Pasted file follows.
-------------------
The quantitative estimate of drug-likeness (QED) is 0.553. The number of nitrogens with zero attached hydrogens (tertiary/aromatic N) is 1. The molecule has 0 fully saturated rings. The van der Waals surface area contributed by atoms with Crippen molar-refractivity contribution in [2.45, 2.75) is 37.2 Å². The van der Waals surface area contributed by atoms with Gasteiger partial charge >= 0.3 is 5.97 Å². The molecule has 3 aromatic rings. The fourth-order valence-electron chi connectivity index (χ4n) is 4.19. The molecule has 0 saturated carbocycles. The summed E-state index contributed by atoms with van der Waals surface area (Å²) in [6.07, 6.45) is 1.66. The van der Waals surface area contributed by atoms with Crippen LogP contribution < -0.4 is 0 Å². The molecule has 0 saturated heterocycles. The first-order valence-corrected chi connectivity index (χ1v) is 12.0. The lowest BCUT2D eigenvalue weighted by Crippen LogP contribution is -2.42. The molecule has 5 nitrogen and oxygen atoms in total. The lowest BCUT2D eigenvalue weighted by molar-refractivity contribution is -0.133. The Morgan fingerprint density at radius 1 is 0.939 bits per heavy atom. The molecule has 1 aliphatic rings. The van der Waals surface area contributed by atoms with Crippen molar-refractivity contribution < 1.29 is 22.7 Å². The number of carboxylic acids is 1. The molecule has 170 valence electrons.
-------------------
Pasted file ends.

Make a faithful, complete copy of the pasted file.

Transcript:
The quantitative estimate of drug-likeness (QED) is 0.553. The number of nitrogens with zero attached hydrogens (tertiary/aromatic N) is 1. The molecule has 0 fully saturated rings. The van der Waals surface area contributed by atoms with Crippen molar-refractivity contribution in [2.45, 2.75) is 37.2 Å². The van der Waals surface area contributed by atoms with Gasteiger partial charge >= 0.3 is 5.97 Å². The molecule has 3 aromatic rings. The fourth-order valence-electron chi connectivity index (χ4n) is 4.19. The molecule has 0 saturated carbocycles. The summed E-state index contributed by atoms with van der Waals surface area (Å²) in [6.07, 6.45) is 1.66. The van der Waals surface area contributed by atoms with Crippen LogP contribution < -0.4 is 0 Å². The molecule has 0 saturated heterocycles. The first-order valence-corrected chi connectivity index (χ1v) is 12.0. The lowest BCUT2D eigenvalue weighted by Crippen LogP contribution is -2.42. The molecule has 5 nitrogen and oxygen atoms in total. The lowest BCUT2D eigenvalue weighted by molar-refractivity contribution is -0.133. The Morgan fingerprint density at radius 1 is 0.939 bits per heavy atom. The molecule has 1 aliphatic rings. The van der Waals surface area contributed by atoms with Crippen molar-refractivity contribution < 1.29 is 22.7 Å². The number of carboxylic acids is 1. The molecule has 170 valence electrons.